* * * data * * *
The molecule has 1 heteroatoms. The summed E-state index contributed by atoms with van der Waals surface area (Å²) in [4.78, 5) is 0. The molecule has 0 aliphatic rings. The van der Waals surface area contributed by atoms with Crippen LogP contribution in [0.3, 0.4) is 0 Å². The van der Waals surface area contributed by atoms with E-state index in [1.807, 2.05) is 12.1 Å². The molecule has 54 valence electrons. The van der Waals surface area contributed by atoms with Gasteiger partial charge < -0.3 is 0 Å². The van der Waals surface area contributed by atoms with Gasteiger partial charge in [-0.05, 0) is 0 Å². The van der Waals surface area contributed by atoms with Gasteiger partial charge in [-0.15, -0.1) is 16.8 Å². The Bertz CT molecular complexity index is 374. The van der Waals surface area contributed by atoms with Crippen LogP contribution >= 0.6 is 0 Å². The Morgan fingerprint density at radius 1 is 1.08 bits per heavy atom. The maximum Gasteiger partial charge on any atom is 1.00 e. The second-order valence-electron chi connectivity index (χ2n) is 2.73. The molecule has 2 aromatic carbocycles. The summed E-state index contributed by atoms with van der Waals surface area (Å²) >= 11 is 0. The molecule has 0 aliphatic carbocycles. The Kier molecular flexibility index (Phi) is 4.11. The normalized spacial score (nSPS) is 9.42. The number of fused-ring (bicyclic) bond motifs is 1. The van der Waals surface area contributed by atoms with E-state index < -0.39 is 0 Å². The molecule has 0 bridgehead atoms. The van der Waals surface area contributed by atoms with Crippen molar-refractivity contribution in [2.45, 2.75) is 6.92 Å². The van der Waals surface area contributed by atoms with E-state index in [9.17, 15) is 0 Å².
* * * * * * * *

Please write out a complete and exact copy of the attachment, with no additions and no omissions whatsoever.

The molecule has 1 heteroatoms. The summed E-state index contributed by atoms with van der Waals surface area (Å²) in [4.78, 5) is 0. The molecule has 0 aliphatic rings. The van der Waals surface area contributed by atoms with Crippen LogP contribution in [0.3, 0.4) is 0 Å². The van der Waals surface area contributed by atoms with E-state index in [1.807, 2.05) is 12.1 Å². The molecule has 54 valence electrons. The van der Waals surface area contributed by atoms with Gasteiger partial charge < -0.3 is 0 Å². The van der Waals surface area contributed by atoms with Gasteiger partial charge in [-0.05, 0) is 0 Å². The van der Waals surface area contributed by atoms with Gasteiger partial charge in [-0.15, -0.1) is 16.8 Å². The Bertz CT molecular complexity index is 374. The van der Waals surface area contributed by atoms with Crippen LogP contribution >= 0.6 is 0 Å². The Morgan fingerprint density at radius 1 is 1.08 bits per heavy atom. The maximum Gasteiger partial charge on any atom is 1.00 e. The second-order valence-electron chi connectivity index (χ2n) is 2.73. The molecule has 2 aromatic carbocycles. The summed E-state index contributed by atoms with van der Waals surface area (Å²) >= 11 is 0. The molecule has 0 aliphatic carbocycles. The Kier molecular flexibility index (Phi) is 4.11. The normalized spacial score (nSPS) is 9.42. The number of fused-ring (bicyclic) bond motifs is 1. The van der Waals surface area contributed by atoms with E-state index < -0.39 is 0 Å². The molecule has 0 bridgehead atoms. The van der Waals surface area contributed by atoms with Crippen molar-refractivity contribution in [2.45, 2.75) is 6.92 Å². The van der Waals surface area contributed by atoms with E-state index in [9.17, 15) is 0 Å².